Project MK11: Masers; the OH molecule in star forming region W3(OH)
I got the opportunity to visit the Astropeiler observatory and do some measurements on the OH line.
After an impressive tour in the towering catacombs of the base, Wofgang Herrmann and I started first to check if the RTL dongle could resolve the OH line in the W3OH region at 1665.402MHz.
The RTL dongle was directly connected to the RF intermediate frequency output of 180.5MHz. With a windows machine and the cfrad2.exe program the next result was obtained. The sample rate was set to 2.4MS/s giving 2.4MHz and via the cfrad2.exe sw there are 2048 bins of 1.2kHz each. Every line is the mean of 100000 spectra in 5 minutes. The bottom line is the average of the above 5 lines.
The W3 area is a nursing place of stars where clouds of all kind of gas and molucules are rotating around a more and more dense core.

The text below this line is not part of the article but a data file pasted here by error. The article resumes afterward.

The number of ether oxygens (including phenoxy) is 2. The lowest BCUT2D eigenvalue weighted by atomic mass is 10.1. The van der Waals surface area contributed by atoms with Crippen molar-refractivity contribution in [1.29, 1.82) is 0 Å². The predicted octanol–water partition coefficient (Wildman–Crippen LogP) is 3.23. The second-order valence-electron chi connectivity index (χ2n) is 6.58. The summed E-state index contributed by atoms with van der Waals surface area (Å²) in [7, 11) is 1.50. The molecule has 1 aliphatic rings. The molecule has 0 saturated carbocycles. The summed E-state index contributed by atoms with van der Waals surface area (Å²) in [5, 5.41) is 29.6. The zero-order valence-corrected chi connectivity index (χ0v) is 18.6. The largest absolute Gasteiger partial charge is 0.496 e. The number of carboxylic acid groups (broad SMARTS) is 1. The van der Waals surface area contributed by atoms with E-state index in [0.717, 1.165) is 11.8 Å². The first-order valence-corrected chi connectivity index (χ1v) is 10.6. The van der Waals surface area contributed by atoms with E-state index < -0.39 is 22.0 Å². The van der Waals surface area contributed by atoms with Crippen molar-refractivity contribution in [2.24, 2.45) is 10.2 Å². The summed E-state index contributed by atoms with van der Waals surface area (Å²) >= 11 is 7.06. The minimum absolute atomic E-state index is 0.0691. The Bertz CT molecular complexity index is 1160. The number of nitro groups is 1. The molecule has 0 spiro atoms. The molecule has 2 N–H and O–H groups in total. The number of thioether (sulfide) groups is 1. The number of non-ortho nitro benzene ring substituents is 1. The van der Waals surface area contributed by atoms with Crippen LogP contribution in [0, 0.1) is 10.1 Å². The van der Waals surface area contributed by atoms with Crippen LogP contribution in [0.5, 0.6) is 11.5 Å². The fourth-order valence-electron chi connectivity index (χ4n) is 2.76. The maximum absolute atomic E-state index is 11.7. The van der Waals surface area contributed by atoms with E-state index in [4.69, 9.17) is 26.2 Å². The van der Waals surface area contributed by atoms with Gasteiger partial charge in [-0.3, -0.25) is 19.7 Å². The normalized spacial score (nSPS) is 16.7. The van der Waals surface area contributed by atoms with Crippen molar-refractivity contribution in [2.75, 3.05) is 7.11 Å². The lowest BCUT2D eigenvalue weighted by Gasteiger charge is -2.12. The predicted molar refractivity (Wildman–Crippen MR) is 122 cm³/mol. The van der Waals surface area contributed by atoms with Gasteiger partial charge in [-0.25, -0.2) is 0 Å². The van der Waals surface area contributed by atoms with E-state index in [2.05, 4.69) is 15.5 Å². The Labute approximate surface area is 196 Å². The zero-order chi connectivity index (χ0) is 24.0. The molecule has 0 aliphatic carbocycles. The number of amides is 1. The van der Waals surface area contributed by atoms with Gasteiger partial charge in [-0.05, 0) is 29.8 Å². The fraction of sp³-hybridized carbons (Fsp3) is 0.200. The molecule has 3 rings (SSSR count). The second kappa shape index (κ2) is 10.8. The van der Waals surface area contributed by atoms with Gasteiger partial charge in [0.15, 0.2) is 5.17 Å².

Fig.1 - Starbirth phase1 (c)Zoomschool.com
From the top, the cloud it looks like this;
Fig.2 - Cloud top view
When there are OH molecules in that cloud, then they can begin masing when the molecules get exactly the right energy foton at the right distance from the centre of the cloud.
Fig.3 - Masing principle; the exited mulecule captures a foton and transmits 2 identical fotons etc.
When looking from the side to the cloud disk, the approaching cloud to us give a higher frequency signal, and at the other side of the centre the receding masing cloud gives us a lower frequncy (doppler).
Remarcable (and logical) is that, because of the higher mass of the OH molucule compared to the light hydrogen (H), the OH molucule does not generate a broad gauss velocity distribution.
Fig.4 - top 5 lines; each 90s integration every 5 minutes, bottom line is sum
Fig.5 - sum of 5*90s integration
Fig.6 - reference; mark the inverse x-axis
Fig.7 - W3(OH) region
Fig.8 - Speed calculations